This text discusses the physics behind energy conversion processes and a wide variety of energy conversion devices. it first surveys multiple devices that convert to or from electricity including piezoelectric devices, antennas, solar cells, light emitting diodes, lasers, thermoelectric devices, and batteries. This book puts concepts of energy conversion in a more abstract framework and introduce the idea of calculus of variations and illuminate relationships between energy conversion processes.
- This chapter discusses two additional types of devices that involve material polarization of insulators, pyroelectric devices and electro-optic devices. Pyroelectric devices can convert a temperature difference to a material polarization and therefore electricity, or they can convert a material polarization to a temperature difference. Electro-optic devices can convert optical electromagnetic radiation to a material polarization or vice versa.
- In this chapter we discuss another type of inductive energy conversion device, the Hall effect device. The Hall effect was discovered using gold by Edwin Hall in 1879. The first practical devices were produced in the 1950s and 1960s when uniform semiconductor materials were first manufactured.
- This chapter discusses two related energy conversion devices: batteries and fuel cells. A battery is a device which converts chemical energy to electricity, and one or both of the electrodes of the battery are consumed or deposited in the process. A fuel cell is a device which converts chemical energy to electricity through the oxidation of a fuel. Oxidation is the process of losing an electron while reduction is the process of gaining an electron.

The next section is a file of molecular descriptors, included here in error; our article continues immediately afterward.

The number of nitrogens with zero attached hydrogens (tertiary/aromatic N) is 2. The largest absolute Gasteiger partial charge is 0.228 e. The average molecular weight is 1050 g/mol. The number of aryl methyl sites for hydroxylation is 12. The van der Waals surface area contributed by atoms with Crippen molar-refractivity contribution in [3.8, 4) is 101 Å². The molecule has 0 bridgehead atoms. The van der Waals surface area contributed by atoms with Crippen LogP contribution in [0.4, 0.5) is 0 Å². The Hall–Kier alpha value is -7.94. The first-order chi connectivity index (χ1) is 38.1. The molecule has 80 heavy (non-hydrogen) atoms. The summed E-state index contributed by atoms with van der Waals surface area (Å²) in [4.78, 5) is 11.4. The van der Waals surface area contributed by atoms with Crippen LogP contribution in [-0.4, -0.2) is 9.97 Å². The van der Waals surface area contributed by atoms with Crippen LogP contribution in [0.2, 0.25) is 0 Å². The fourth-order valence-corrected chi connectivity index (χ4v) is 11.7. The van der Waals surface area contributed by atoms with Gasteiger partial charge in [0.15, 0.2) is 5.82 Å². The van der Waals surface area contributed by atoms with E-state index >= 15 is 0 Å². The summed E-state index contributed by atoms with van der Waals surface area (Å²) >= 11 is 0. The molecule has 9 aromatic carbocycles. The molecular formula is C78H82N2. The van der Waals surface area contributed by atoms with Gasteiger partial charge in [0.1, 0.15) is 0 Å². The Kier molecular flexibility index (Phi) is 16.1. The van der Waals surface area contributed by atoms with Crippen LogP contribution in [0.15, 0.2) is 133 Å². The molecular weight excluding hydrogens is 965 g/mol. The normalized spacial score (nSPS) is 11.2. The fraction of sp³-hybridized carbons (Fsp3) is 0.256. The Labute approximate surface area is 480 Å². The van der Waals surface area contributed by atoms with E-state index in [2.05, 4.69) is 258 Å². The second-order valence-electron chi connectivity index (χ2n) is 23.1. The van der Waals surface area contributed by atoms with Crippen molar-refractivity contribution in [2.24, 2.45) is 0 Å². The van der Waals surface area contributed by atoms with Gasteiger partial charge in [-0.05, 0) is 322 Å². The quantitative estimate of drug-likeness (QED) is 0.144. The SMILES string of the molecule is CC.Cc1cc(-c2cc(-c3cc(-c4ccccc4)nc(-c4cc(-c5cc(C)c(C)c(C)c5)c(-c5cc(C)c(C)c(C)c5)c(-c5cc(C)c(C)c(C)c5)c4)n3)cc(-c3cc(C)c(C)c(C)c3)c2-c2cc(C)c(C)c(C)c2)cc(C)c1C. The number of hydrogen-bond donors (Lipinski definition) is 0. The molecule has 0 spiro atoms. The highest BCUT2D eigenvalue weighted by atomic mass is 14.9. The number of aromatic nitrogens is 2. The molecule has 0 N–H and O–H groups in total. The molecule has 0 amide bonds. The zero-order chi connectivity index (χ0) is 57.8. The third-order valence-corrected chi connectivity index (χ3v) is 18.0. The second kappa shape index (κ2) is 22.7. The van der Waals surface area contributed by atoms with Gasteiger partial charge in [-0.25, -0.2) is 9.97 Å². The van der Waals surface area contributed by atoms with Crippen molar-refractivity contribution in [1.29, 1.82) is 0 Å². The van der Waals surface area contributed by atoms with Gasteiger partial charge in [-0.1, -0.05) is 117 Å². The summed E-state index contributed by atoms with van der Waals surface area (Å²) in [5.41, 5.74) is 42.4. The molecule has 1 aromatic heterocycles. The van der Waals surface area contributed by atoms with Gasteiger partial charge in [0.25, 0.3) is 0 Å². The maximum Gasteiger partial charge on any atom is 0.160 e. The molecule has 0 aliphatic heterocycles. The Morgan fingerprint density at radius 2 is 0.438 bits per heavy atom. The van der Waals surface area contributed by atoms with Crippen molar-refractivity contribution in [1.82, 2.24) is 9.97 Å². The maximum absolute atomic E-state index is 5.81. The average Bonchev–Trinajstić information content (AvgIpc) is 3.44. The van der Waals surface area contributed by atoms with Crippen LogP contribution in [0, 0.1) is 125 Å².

- By placing energy conversion processes in a larger framework, we may see relationships between processes or identify additional energy conversion processes to study. Establishing this framework requires some abstraction and hence some mathematics. In the next section, we define the Principle of Least Action and the idea of calculus of variations. In the following sections, we apply these ideas to two example energy conversion systems: a mass spring system and a capacitor inductor system.
- Lie analysis is a systematic procedure for identifying continuous symmetries of an equation. If the equation possesses continuous symmetries, we may be able to find related conservation laws. Some equations possess multiple symmetries and conservation laws while other equations do not contain any symmetries or conservation laws. Using this procedure with a known generalized path, we may be able to derive conserved quantities even if we do not know how to choose the generalized potential at first